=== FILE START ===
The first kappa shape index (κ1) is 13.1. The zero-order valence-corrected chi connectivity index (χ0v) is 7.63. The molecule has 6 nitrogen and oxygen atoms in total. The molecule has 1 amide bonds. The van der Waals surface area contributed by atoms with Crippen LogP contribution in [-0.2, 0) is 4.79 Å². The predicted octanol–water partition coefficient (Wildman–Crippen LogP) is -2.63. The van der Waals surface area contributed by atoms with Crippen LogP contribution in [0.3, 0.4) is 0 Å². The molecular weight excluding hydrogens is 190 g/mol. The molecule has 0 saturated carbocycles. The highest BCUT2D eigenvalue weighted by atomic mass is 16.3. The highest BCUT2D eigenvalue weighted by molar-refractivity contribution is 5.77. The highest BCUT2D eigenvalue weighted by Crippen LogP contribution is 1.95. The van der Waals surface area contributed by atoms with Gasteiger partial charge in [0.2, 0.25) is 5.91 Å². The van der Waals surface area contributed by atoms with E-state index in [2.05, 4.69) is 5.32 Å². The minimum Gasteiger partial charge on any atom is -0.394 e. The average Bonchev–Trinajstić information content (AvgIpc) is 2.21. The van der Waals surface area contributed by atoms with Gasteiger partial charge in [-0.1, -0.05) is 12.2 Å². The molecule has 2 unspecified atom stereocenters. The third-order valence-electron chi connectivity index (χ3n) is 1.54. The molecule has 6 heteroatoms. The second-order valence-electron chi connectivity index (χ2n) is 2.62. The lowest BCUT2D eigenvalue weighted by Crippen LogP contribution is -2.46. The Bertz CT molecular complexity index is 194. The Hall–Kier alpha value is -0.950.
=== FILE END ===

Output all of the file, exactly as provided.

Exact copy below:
The first kappa shape index (κ1) is 13.1. The zero-order valence-corrected chi connectivity index (χ0v) is 7.63. The molecule has 6 nitrogen and oxygen atoms in total. The molecule has 1 amide bonds. The van der Waals surface area contributed by atoms with Crippen LogP contribution in [-0.2, 0) is 4.79 Å². The predicted octanol–water partition coefficient (Wildman–Crippen LogP) is -2.63. The van der Waals surface area contributed by atoms with Crippen LogP contribution in [0.3, 0.4) is 0 Å². The molecular weight excluding hydrogens is 190 g/mol. The molecule has 0 saturated carbocycles. The highest BCUT2D eigenvalue weighted by atomic mass is 16.3. The highest BCUT2D eigenvalue weighted by molar-refractivity contribution is 5.77. The highest BCUT2D eigenvalue weighted by Crippen LogP contribution is 1.95. The van der Waals surface area contributed by atoms with Gasteiger partial charge in [0.2, 0.25) is 5.91 Å². The van der Waals surface area contributed by atoms with E-state index in [2.05, 4.69) is 5.32 Å². The minimum Gasteiger partial charge on any atom is -0.394 e. The average Bonchev–Trinajstić information content (AvgIpc) is 2.21. The van der Waals surface area contributed by atoms with Gasteiger partial charge in [-0.1, -0.05) is 12.2 Å². The molecule has 2 unspecified atom stereocenters. The third-order valence-electron chi connectivity index (χ3n) is 1.54. The molecule has 6 heteroatoms. The second-order valence-electron chi connectivity index (χ2n) is 2.62. The lowest BCUT2D eigenvalue weighted by Crippen LogP contribution is -2.46. The Bertz CT molecular complexity index is 194. The Hall–Kier alpha value is -0.950.